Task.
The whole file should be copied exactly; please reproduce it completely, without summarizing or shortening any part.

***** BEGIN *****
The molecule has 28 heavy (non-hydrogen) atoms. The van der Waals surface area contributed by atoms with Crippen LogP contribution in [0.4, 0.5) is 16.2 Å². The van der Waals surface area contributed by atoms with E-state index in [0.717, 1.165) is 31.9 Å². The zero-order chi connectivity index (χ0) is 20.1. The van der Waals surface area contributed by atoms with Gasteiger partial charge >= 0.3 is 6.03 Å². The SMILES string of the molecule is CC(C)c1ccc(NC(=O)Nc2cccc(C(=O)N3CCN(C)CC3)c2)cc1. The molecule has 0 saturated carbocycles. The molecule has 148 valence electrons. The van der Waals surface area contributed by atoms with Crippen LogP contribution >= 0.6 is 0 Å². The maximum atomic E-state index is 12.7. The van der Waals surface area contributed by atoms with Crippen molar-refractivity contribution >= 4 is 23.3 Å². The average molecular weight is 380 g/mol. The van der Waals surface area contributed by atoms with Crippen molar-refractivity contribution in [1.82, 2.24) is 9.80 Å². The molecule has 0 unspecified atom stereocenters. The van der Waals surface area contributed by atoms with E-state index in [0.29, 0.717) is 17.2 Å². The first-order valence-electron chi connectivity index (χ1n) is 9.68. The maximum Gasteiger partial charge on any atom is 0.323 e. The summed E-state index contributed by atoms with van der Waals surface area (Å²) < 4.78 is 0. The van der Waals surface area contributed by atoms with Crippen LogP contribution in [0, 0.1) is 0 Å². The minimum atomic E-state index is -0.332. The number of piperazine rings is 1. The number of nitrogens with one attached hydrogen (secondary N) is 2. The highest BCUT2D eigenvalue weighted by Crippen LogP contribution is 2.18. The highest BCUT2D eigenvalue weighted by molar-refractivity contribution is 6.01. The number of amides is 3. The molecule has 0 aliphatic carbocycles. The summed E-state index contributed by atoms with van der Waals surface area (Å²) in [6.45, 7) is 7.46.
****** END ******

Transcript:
The molecule has 28 heavy (non-hydrogen) atoms. The van der Waals surface area contributed by atoms with Crippen LogP contribution in [0.4, 0.5) is 16.2 Å². The van der Waals surface area contributed by atoms with E-state index in [0.717, 1.165) is 31.9 Å². The zero-order chi connectivity index (χ0) is 20.1. The van der Waals surface area contributed by atoms with Gasteiger partial charge >= 0.3 is 6.03 Å². The SMILES string of the molecule is CC(C)c1ccc(NC(=O)Nc2cccc(C(=O)N3CCN(C)CC3)c2)cc1. The molecule has 0 saturated carbocycles. The molecule has 148 valence electrons. The van der Waals surface area contributed by atoms with Crippen LogP contribution >= 0.6 is 0 Å². The maximum atomic E-state index is 12.7. The van der Waals surface area contributed by atoms with Crippen molar-refractivity contribution >= 4 is 23.3 Å². The average molecular weight is 380 g/mol. The van der Waals surface area contributed by atoms with Crippen molar-refractivity contribution in [1.82, 2.24) is 9.80 Å². The molecule has 0 unspecified atom stereocenters. The van der Waals surface area contributed by atoms with E-state index in [0.29, 0.717) is 17.2 Å². The first-order valence-electron chi connectivity index (χ1n) is 9.68. The maximum Gasteiger partial charge on any atom is 0.323 e. The summed E-state index contributed by atoms with van der Waals surface area (Å²) < 4.78 is 0. The van der Waals surface area contributed by atoms with Crippen LogP contribution in [0, 0.1) is 0 Å². The minimum atomic E-state index is -0.332. The number of piperazine rings is 1. The number of nitrogens with one attached hydrogen (secondary N) is 2. The highest BCUT2D eigenvalue weighted by Crippen LogP contribution is 2.18. The highest BCUT2D eigenvalue weighted by molar-refractivity contribution is 6.01. The number of amides is 3. The molecule has 0 aliphatic carbocycles. The summed E-state index contributed by atoms with van der Waals surface area (Å²) in [6.45, 7) is 7.46.